The company shall remain nameless. Suffice it to say that is was a US-headquartered organization that operates globally. The headline indicated that said company was going to offer 26 weeks of maternity leave for women employees, and its competitors were expected to follow suit.
Sounded like progress to me. Yay!
Then I noticed that the article was from a media outlet in India.
I went looking for more coverage of the announcement — something that would indicate that the policy change would impact women working for the company globally.
Couldn’t find a thing.
I went back to the article to make sure I had read it correctly and noted that India had recently required private companies to extend their paid maternity leave benefits from 12 to 26 weeks. The companies mentioned in the article were making these changes in advancement of the law’s implementation. Only women working in India would receive this extended benefit.
I’m not sure why it hadn’t dawned on me before — I suppose I thought benefit policies were determined by the country in which the company was headquartered — not the country in which the employee is based. And that the benefits offered would be the same in all countries.
Wrong. When you work for a global company, the country where you are based is more important than the company for whom you work.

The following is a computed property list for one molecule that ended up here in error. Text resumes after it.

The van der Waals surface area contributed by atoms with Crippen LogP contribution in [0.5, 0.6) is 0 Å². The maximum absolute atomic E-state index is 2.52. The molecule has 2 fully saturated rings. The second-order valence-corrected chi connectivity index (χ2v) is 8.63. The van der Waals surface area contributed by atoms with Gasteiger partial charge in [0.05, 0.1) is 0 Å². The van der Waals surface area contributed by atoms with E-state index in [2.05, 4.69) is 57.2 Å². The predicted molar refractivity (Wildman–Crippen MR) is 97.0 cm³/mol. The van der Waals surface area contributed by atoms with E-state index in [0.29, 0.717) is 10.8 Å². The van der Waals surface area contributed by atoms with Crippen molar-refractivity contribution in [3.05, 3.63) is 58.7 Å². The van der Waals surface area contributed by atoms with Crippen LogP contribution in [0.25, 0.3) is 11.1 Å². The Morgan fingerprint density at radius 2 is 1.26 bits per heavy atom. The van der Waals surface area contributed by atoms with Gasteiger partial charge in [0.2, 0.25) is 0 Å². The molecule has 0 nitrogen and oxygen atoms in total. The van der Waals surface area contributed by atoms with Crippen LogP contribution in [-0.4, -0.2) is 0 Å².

So women in India, you win the lottery. US women — still sucks to be you on this particular topic.
How do companies look their US women in the face and justify that difference?
It’s not that the company in question is any different from the rest. They offer US women up to 8 weeks of paid leave in addition to whatever time is available through short-term disability as maternity benefit. Pretty generous by US standards. But it pales in comparison to other countries.
Here’s what I don’t know — whether or not there are companies operating globally that offer the most expansive leave benefits to everyone in the company regardless of location. Would love to hear if you know of any.
Link to interactive map above